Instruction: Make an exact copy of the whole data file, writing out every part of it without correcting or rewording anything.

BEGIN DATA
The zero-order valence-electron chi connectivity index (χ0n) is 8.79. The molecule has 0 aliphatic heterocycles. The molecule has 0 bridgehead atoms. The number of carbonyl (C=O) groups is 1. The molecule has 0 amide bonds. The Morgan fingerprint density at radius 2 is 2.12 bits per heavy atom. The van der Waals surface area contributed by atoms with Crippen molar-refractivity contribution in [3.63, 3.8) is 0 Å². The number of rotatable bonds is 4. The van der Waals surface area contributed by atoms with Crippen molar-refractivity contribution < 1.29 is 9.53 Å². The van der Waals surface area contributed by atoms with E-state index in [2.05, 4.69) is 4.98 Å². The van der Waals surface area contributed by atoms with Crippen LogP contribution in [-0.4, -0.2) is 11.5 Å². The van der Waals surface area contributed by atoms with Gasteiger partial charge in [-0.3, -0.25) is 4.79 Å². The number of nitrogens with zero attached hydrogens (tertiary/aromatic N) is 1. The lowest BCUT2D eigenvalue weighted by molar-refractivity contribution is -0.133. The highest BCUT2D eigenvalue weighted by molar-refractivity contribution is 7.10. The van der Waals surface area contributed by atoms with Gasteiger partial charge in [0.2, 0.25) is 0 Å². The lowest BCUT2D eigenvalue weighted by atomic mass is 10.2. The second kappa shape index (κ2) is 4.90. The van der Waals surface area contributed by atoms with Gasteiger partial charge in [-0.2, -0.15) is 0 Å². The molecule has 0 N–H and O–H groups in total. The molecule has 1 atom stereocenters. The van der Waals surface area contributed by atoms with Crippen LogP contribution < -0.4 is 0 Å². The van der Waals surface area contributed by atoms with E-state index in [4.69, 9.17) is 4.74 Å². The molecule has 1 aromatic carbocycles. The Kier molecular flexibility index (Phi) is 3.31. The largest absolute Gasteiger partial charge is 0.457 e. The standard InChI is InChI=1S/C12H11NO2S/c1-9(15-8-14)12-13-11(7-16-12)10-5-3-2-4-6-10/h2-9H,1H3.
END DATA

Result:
The zero-order valence-electron chi connectivity index (χ0n) is 8.79. The molecule has 0 aliphatic heterocycles. The molecule has 0 bridgehead atoms. The number of carbonyl (C=O) groups is 1. The molecule has 0 amide bonds. The Morgan fingerprint density at radius 2 is 2.12 bits per heavy atom. The van der Waals surface area contributed by atoms with Crippen molar-refractivity contribution in [3.63, 3.8) is 0 Å². The number of rotatable bonds is 4. The van der Waals surface area contributed by atoms with Crippen molar-refractivity contribution < 1.29 is 9.53 Å². The van der Waals surface area contributed by atoms with E-state index in [2.05, 4.69) is 4.98 Å². The van der Waals surface area contributed by atoms with Crippen LogP contribution in [-0.4, -0.2) is 11.5 Å². The van der Waals surface area contributed by atoms with Gasteiger partial charge in [-0.3, -0.25) is 4.79 Å². The number of nitrogens with zero attached hydrogens (tertiary/aromatic N) is 1. The lowest BCUT2D eigenvalue weighted by molar-refractivity contribution is -0.133. The highest BCUT2D eigenvalue weighted by molar-refractivity contribution is 7.10. The van der Waals surface area contributed by atoms with Gasteiger partial charge in [0.2, 0.25) is 0 Å². The lowest BCUT2D eigenvalue weighted by atomic mass is 10.2. The second kappa shape index (κ2) is 4.90. The van der Waals surface area contributed by atoms with Gasteiger partial charge in [-0.2, -0.15) is 0 Å². The molecule has 0 N–H and O–H groups in total. The molecule has 1 atom stereocenters. The van der Waals surface area contributed by atoms with Crippen LogP contribution < -0.4 is 0 Å². The van der Waals surface area contributed by atoms with E-state index in [4.69, 9.17) is 4.74 Å². The molecule has 1 aromatic carbocycles. The Kier molecular flexibility index (Phi) is 3.31. The largest absolute Gasteiger partial charge is 0.457 e. The standard InChI is InChI=1S/C12H11NO2S/c1-9(15-8-14)12-13-11(7-16-12)10-5-3-2-4-6-10/h2-9H,1H3.